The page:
Let’s be honest: there are a ton of misconceptions about Bitcoin mining—especially around energy usage.
If there is anything we think non-Bitcoiners should know about Bitcoin mining, it’s that it can actually help the transition to more environmentally friendly energy. Let us explain.
Bitcoin Mining FUD: Separating Signal from Noise 📶
When discussing bitcoin mining, certain talking points indicate that someone may not be as informed as they believe they are.
“Bitcoin miners compete to solve complicated math problems.” False! 🙅
“Bitcoin mining makes everyone’s energy prices go up.” Wrong again! 🙅
“Bitcoin mining uses too much energy and is bad for the environment.” Nope! 🙅
Let’s set the table and briefly describe a misunderstood part of the mining process for some more clarity:
The mining target value is a limbo pole that new blocks have to clear in order to be added to the chain. Difficulty is a measure of how hard it will be for miners to get a new block added. The network’s difficulty is automatically adjusted every 2016 blocks (~2 weeks) in a process called difficulty adjustment.
When new blocks are produced faster than ~10 minutes, difficulty increases, which means miners have to use more energy to mine blocks (generally). But does this always happen? Nope.
Bitcoin mining is a dynamic ecosystem that automatically adjusts on a predictable basis to account for individuals voluntarily leaving or joining the network in order to maintain a consistent block issuance of 10 minutes on average.
This mechanism incentivizes miners to run lean operations and to seek out cheap, abundant sources of energy.
Mining Incentivizes Energy Ingenuity 🐮🔬
Bitcoin mining is a fascinating tool that can add revenue streams to a variety of generation technologies, like stranded natural gas wells (which would otherwise be flared), and intermittent generation sources like wind and solar.
Beyond traditional energy sources, bitcoin mining is able to monetize methane produced in the decomposition process of organic matter.
Cointelegraph recently produced an excellent video covering the story of Tom Campbell: an Irish farmer who, with the help of Scilling Digital Mining, is mining bitcoin with energy generated from organic waste materials from his farm 🧑🌾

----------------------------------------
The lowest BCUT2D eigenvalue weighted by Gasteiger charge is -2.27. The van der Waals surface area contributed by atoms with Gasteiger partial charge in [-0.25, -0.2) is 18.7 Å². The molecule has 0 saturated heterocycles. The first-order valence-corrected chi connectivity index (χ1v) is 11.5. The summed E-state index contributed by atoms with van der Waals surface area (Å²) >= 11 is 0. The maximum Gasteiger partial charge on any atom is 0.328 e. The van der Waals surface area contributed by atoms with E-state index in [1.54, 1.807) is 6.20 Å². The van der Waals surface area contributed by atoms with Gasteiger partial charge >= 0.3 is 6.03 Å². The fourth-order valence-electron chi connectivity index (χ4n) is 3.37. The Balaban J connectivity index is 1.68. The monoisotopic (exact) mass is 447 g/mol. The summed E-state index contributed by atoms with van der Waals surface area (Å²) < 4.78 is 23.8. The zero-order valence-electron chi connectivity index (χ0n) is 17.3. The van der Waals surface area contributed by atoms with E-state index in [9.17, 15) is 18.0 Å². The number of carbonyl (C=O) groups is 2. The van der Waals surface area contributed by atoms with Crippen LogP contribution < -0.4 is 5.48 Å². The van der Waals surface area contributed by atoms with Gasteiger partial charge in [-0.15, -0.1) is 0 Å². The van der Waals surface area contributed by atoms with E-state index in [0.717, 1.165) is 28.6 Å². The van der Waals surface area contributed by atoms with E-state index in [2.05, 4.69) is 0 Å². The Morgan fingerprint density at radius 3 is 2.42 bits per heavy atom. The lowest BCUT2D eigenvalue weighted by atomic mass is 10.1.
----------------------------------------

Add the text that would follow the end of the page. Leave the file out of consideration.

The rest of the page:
Bitcoin mining is the mechanism that incentivizes the transformation of would-be waste materials, into a renewable energy resource, and the world’s hardest money.
This means that over time, Bitcoin mining will be additive to the energy sector—adding revenue streams to previously unfeasible operations and driving down costs for consumers.
Intel’s Loss is Block’s Gain 🧑💻
After first publicizing the initiative in February 2022, semiconductor manufacturing giant Intel has recently announced an end to their production of Bitcoin Mining chips.
However, the re-prioritization by Intel has created a buying opportunity for Block—in particular, for their Bitcoin Mining Development Kit “MDK” program.
As it stands right now, “MDK” is working to offer:
- An industrial-grade bitcoin mining hashboard.
- A custom control board, to work alongside the hashboard.
- Open source firmware, a software API, and a web front-end to monitor the operation.
- Reference materials and source documentation to facilitate customization.
Block has said that a major motivation for this project stems from the fact that ASIC manufacturing is relatively centralized, the main players being Bitmain and MicroBT.
Best of Bitcoin Twitter 🐦
- Alliance Bernstein, one of the world’s largest asset management firms, expressed that recent U.S. banking woes show no signs of slowing and that Bitcoin represents an opportunity to defend purchasing power.
Our take: We agree with this assessment; further, these statements indicate that financial institutions are beginning to seriously consider bitcoin’s potential to hedge against financial collapse.
- Balaji Srinivasan has settled his “Bitcoin to $1M in 90 days” bet by making provable on-chain donations. The angel investor went on to give context for his gambit.
Our take: This tracks against what many thought—the bet was intended to drive conversations around the U.S. fiscal debt, worsening banking conditions, deteriorating commercial real estate markets, and more.
- The Kingdom of Bhutan confirms that it has been mining bitcoin for years, utilizing the country’s abundant hydroelectric power supply.
Our take: Sovereign nations with access to cheap power may begin to consider this approach in the future. With Russia purportedly increasing its mining efforts, bitcoin might be used to settle international trade faster than people anticipate.